These were the first words Boromir had spoken since they had stepped out into the light, such as it was. The others were somber, only quiet conversations passing privately between them. Aragorn was glad for Boromir's presence, for he did not know if the others would have spoken so to him. Without Gandalf, they all seemed to look to him for guidance, but Aragorn did not know, as Gandalf seemed to, what was the best course of action. He knew that the Ring must be destroyed, of course, and the Enemy defeated, but he lacked Gandalf's wisdom. To have Boromir at his side was gratifying.

"I know not how to proceed," he confessed.

"As we were." Boromir's hand slid into his and squeezed. It sent a wave of warmth through him as though Boromir had embraced him. "We must continue on and Gandalf may be avenged. Time is running out, and we must not tarry. Gandalf would not have wanted it."

"Of course." Aragorn released his breath, his chest still feeling tight as though he still held it.

"Gondor awaits."


With Boromir holding his hand, Aragorn found he could rally the Company and put one foot in front of the other. If any of their companions noted that they held hands, they did not speak of it.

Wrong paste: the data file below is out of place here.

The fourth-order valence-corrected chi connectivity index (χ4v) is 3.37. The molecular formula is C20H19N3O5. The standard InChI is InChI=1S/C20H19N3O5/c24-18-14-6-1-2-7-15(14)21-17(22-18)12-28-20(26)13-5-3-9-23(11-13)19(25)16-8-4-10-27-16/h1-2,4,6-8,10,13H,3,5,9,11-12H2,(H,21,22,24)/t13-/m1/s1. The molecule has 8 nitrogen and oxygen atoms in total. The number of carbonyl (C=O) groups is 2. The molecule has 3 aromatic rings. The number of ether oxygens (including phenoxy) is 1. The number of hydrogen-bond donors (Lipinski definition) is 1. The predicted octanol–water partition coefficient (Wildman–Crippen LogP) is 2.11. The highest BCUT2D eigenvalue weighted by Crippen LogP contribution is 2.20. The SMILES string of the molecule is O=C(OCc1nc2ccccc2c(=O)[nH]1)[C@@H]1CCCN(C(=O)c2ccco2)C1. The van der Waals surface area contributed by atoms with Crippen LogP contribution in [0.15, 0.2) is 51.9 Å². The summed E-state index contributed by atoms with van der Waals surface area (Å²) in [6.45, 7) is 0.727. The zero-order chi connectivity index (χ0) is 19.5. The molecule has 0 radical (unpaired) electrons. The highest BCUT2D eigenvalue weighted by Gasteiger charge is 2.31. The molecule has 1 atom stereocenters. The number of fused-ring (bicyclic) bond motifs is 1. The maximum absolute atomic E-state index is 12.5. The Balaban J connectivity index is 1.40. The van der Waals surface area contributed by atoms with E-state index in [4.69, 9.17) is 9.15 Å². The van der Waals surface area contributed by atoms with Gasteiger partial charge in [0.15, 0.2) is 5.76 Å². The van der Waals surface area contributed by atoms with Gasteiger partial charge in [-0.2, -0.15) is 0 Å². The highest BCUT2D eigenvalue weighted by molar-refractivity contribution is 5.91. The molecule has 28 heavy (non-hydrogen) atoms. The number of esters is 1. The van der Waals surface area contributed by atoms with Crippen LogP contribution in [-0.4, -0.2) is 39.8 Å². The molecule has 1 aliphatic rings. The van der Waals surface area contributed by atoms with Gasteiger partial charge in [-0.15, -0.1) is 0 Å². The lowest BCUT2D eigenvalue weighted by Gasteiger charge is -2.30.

Lothlorien lay ahead of them and with it, the promise of some respite. Aragorn longed for a rest, in the hopes that it would show him what to do. Boromir was his capable second through all of this, reassuring the Hobbits, though he deferred to Legolas when it came time to speak with the elves.

"We will go to Minas Tirith," Boromir said. "I will make the way for you and ease your introduction to my father."

"I know not what I would do without you, Boromir," Aragorn murmured. They had walked away from the pavilion where the Company was housed, and Aragorn for once felt at peace. The green and the trees all around them seemed to shield them from the outside world and from prying eyes. The change in the nature of their relationship seemed to have been obvious to all; he could see it in the looks of the others, but he had not yet asked Boromir if he would wed him when he gained his throne. It seemed a premature request.